"In our society, the best predictor of a man's wealth
is his wife's looks, and the best predictor of a woman's
looks is her husband's wealth." This isn't completely a
heterosexual world, and nor is it necessary that a
woman is dependent on her husband for wealth.
Pinker gives an entertaining argument for a mind that
has evolved to create a framework of our world.
However, personal experience seems integral to the for-
mation of an individual. Although "How the Mind
Works"has its problems, an evening with Steven Pinker
promises to be interesting nonetheless.
known bands of today's jam-band com-
munity. Still, the fivesome manages to
put out great material and continues its
tradition of putting on absolutely mind-
blowing live shows and never playing
the same version of a song twice.
Guitarist/vocalist Aaron Maxwell, in
a recent interview, said that despite
many fans' disappointment over the pre-
vious album's clumsy translation into
the live arena, their latest, "God Street
Wine,' is a great workable live collec-
"It is important to us that the songs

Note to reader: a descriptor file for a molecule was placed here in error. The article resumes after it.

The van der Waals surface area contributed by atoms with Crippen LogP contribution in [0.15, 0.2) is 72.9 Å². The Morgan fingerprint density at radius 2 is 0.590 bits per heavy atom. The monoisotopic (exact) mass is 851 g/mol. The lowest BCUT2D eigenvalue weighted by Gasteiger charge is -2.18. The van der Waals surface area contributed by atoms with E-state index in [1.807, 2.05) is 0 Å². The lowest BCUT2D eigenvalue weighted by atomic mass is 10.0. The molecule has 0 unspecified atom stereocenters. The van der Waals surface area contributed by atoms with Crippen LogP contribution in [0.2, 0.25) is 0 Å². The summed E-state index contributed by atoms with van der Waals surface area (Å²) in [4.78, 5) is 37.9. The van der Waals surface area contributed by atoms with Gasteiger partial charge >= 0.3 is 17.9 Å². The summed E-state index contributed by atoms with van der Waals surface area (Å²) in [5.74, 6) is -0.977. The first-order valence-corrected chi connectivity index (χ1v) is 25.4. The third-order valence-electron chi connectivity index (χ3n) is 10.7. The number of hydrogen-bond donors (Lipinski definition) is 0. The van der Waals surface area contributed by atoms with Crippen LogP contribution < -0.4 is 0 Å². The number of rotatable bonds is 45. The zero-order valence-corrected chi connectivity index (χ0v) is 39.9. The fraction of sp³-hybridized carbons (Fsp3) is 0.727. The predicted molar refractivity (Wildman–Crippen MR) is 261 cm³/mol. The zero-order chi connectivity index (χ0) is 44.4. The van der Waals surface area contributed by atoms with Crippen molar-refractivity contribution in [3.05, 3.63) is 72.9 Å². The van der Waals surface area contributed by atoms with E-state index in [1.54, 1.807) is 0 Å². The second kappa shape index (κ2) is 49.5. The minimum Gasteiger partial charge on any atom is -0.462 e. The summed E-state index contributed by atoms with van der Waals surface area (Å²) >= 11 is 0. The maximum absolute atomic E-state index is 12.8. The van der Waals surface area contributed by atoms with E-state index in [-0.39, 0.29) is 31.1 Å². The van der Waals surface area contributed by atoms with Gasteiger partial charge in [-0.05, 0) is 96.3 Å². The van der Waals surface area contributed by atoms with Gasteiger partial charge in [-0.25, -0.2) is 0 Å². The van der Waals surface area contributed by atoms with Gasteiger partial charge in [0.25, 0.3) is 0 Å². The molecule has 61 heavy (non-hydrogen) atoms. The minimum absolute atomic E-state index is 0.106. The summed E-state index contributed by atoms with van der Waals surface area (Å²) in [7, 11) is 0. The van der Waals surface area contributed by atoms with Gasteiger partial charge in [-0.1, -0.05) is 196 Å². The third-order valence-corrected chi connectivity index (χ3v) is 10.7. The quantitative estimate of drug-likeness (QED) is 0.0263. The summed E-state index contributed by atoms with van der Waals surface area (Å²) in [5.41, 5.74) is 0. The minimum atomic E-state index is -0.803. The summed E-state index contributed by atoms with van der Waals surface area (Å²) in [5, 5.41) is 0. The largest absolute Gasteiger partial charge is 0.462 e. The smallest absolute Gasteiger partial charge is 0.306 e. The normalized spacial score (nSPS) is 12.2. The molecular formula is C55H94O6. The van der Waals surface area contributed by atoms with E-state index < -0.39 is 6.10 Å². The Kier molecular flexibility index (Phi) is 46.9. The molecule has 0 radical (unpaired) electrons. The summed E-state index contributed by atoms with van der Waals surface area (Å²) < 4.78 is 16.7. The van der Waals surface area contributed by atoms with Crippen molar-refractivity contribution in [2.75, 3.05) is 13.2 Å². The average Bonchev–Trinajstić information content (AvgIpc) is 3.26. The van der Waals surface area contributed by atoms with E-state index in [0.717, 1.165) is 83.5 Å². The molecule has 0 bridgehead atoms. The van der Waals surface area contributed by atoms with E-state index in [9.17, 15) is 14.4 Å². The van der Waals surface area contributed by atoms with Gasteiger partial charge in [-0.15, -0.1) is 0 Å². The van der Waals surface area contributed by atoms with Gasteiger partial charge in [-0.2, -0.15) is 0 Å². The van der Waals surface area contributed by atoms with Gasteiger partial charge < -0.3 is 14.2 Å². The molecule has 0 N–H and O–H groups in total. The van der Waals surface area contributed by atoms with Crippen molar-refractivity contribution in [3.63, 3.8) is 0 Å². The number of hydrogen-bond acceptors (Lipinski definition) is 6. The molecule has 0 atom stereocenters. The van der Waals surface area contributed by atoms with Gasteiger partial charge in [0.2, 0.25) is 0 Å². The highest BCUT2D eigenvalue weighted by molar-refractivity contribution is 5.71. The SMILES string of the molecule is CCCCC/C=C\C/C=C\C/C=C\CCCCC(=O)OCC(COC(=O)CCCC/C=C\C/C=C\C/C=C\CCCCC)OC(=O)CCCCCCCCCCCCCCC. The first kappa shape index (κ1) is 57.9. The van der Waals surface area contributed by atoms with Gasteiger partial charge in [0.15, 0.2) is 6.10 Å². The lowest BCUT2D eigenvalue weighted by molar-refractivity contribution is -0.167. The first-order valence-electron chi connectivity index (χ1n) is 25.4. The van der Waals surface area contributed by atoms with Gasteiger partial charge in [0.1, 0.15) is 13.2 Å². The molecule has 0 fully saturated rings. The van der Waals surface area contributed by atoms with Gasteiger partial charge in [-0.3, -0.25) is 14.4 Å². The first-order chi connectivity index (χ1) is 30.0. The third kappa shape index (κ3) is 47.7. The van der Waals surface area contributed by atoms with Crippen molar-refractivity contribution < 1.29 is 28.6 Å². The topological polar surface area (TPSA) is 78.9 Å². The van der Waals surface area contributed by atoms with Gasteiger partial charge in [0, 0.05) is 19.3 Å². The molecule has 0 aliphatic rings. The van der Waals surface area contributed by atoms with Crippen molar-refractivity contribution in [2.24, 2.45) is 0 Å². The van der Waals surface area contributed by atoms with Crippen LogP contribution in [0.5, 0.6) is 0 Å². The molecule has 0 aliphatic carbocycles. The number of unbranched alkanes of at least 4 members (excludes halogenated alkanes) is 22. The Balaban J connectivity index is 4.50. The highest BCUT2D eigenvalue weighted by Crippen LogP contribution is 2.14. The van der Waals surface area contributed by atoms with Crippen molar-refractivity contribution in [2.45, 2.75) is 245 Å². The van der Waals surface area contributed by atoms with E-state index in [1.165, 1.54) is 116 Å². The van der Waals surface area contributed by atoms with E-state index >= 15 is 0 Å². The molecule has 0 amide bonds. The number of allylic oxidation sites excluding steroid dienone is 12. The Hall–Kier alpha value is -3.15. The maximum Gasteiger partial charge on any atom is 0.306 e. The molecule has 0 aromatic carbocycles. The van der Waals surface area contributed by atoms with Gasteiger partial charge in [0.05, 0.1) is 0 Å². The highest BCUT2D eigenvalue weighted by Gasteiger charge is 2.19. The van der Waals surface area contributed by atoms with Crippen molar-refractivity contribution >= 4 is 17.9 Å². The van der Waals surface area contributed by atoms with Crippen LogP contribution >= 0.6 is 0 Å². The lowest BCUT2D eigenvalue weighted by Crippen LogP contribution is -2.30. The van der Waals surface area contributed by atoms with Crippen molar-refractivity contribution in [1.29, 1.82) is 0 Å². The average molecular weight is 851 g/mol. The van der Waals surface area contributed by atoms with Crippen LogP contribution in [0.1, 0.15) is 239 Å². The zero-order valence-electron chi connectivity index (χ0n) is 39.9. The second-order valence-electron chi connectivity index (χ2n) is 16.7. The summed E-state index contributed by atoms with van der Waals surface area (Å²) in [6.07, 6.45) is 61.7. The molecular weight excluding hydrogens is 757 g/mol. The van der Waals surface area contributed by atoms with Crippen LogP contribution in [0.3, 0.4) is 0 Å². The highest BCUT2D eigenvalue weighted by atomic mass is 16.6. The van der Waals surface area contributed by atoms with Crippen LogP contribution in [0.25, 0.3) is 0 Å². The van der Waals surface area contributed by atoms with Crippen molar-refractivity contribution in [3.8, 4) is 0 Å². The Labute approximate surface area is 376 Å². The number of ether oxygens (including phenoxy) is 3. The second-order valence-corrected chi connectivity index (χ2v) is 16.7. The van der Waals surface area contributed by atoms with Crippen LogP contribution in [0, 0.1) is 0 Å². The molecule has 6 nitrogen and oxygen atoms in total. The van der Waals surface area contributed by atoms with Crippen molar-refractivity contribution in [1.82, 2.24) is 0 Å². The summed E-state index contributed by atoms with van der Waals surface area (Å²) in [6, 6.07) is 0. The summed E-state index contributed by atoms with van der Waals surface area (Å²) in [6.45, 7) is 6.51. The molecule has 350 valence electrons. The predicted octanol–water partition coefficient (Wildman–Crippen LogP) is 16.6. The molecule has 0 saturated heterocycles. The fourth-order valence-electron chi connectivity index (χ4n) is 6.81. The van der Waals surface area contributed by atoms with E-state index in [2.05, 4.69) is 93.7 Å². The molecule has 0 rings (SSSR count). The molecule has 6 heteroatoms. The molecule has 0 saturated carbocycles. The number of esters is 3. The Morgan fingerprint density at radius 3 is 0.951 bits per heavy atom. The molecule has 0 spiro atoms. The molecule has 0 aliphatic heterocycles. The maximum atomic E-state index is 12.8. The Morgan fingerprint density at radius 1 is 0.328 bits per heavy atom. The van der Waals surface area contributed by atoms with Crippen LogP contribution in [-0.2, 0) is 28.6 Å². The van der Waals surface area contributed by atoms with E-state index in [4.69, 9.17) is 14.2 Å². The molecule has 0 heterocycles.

from the new album translate well live,
and they do,' Maxwell said. "That's an
exciting thing for us. The new stuff
makes us pumped to go back on tour
God Street is celebrating their new
album, as it not only captures the hard-
E V I E W "feel in the studio,
but it also marks
Street Wine their second release
Tomorrow on Mercury
Majestic Theater Records, coming
ial guests Strangefolk off the fiasco thay
"We've had our ups and downs, but
what we do always has feeling,
Maxwell said. "We put so much of our-
selves into this album."
The album does have many bright
spots. The single that will be released to
radio stations, "Feather", is good,
though far from the best song on the
"Good Dream" is excellent, as
GSW's fine lyrics and emotional con-
tent force the listener to either smile or
tear. As in many great GSW tunes,
"Good Dream"'s final chorus really
does seem to accurately bring to a cli-
max the feeling of enchantment that is
conveyed throughout the song.
God Street Wine has matured froni
their bar-band image of old, but
nonetheless know their roots. Shows are
characterized by joyous lyrics and clas-
sic ,jamming that has brought GSW a
fan following and loyal support
throughout the music community.
Maxwell said that along with the con-
centration on the new Wine material,
old favorites like "Stupid Hat" or
"Waiting For The Tide" are still played
live, and the improvisation that live per-
formances are maintained by allow for
old stuff to sneak in here and there.
"We've been going without a set list
lately. It lends itself to a lot of weird-
ness, but is refreshing and makes for a